Managing the affairs of a decedent’s estate is never easy. Not only are you in shock and grief over losing a loved one, but you are forced to navigate complex rules and barriers when attempting to settle the estate. Gaining access to accounts or even basic information can seem like an insurmountable hurdle. If the decedent did not have his/her assets titled to a trust, you will likely be asked to present “Letters of Administration” to the financial institutions before you are allowed any control over the accounts.
“Letters of Administration” (or “Letters Testamentary”) refers to a document that the court issues to an executor (also known as a “personal representative”) of an estate which gives that person court authority to access the decedent’s accounts. The problem is that in order to obtain the Letters, you must open up a formal probate which is time consuming, public, and expensive.
You want to avoid probate if you can help it. Contrary to what a financial institution might tell you, you might be able to avoid a probate if the estate falls within certain categories.
First, if the decedent created a trust but left some bank accounts outside of the trust, you might be able to use a procedure known as a “Heggstad Petition” if there was any writing (such as a “Schedule A”) that provides evidence that the decedent intended to transfer the accounts into the trust. A “Heggstad Petition” is rather simple and inexpensive, especially when compared to a probate.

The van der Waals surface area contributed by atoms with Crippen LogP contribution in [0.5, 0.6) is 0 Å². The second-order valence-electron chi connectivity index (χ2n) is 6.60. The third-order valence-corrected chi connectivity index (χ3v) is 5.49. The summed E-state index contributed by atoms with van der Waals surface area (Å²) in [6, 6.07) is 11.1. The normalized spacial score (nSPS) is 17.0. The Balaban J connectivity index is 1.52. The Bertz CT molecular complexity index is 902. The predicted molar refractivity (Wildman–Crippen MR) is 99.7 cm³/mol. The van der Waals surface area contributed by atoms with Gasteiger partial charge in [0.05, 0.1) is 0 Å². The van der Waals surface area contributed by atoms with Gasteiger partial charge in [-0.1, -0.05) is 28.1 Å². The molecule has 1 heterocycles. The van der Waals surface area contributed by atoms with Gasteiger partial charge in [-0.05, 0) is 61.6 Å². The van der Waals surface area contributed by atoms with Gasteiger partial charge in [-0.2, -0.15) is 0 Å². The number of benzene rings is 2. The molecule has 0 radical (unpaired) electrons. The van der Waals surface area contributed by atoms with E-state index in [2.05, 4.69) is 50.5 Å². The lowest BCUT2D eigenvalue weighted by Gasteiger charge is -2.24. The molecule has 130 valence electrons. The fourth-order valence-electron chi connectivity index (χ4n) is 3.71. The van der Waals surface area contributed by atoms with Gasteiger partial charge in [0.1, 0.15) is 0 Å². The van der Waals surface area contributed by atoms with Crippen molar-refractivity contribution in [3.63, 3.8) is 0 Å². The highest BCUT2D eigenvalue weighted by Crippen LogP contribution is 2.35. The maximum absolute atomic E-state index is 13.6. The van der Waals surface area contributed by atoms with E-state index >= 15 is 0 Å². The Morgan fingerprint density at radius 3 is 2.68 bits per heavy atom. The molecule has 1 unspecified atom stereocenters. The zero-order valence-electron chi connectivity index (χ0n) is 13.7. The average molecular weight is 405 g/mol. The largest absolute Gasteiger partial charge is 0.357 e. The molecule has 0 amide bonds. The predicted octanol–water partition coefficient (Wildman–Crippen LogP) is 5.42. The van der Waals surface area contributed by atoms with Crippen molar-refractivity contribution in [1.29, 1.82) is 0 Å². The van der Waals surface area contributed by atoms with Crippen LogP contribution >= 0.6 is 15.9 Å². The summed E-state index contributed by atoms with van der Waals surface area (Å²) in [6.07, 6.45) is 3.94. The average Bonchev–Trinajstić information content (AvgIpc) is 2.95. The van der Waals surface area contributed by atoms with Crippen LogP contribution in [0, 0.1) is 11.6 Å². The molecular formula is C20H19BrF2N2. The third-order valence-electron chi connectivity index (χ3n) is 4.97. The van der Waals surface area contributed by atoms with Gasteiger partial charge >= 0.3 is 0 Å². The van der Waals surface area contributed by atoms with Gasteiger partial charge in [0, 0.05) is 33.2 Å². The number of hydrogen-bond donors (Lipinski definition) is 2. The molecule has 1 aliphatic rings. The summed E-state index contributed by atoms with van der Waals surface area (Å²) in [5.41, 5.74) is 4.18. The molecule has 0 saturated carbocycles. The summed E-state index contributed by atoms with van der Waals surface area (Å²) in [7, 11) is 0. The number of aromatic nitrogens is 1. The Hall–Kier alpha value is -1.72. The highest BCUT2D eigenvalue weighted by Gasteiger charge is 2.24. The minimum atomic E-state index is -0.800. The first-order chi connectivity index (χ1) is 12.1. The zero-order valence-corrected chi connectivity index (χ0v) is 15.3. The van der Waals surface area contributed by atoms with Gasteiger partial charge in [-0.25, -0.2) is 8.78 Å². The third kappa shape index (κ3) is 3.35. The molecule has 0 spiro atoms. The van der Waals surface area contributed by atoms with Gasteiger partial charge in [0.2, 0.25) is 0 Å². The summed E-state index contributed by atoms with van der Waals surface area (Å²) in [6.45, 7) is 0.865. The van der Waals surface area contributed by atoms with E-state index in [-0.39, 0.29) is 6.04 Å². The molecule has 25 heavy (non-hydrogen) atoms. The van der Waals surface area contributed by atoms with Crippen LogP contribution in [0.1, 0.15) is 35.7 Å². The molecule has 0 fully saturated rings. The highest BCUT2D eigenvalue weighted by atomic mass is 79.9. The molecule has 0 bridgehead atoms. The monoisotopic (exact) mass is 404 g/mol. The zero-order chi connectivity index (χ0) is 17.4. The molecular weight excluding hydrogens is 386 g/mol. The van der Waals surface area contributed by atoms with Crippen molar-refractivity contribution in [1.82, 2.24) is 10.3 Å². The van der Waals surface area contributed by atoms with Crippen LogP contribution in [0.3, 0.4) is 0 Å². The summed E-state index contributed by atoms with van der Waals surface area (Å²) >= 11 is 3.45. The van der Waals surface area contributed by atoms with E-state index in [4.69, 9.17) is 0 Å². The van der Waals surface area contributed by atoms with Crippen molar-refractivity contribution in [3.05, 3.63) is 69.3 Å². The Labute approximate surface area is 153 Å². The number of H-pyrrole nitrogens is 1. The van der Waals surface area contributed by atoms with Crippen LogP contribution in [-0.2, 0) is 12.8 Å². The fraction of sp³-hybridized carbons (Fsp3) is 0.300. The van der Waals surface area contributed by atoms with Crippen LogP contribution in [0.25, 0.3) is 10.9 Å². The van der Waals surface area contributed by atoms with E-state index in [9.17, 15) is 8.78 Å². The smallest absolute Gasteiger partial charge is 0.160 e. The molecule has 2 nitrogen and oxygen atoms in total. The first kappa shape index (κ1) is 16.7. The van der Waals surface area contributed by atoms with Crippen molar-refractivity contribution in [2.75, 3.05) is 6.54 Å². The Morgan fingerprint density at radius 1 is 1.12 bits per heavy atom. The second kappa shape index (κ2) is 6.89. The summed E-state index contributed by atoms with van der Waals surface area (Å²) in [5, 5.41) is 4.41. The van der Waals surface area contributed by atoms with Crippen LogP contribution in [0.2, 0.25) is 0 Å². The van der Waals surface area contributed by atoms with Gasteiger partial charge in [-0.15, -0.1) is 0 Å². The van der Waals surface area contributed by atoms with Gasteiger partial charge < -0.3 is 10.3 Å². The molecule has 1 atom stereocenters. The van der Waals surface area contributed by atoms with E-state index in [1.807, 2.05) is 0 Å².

Second, the estate might fall into a category known as a “small estate.” If the total value of the decedent’s estate is worth $150,000 or less, then a “small estate affidavit” would generally be available to take control of the decedent’s personal property, including bank and stock accounts. Rather than going to Court, certain individuals known as “successors to the decedent” can simply wait 40 days, sign a one-page affidavit containing specific provisions, present it to the bank, and legally compel the bank to transfer the decedent’s accounts.
Third, for surviving spouses of the decedent, sometimes all or part of the decedent’s property automatically passes to the surviving spouse by operation of law. If the financial institution refuses to accept this fact, the surviving spouse might decide to pursue a “spousal petition,” a simple petition requesting that the Court issue an order that the decedent’s property in fact belongs to the surviving spouse.
Unfortunately, most employees at financial institutions are unfamiliar with these alternatives to probate and are trained to simply tell you that Letters are required in order to proceed. This “papers, please” approach can create unnecessary problems if you are not aware that there might be methods other than probate to settle the estate. An attorney who specializes in estate planning can figure out whether a probate alternative is available, thus saving a great deal of time, effort, expense, and frustration.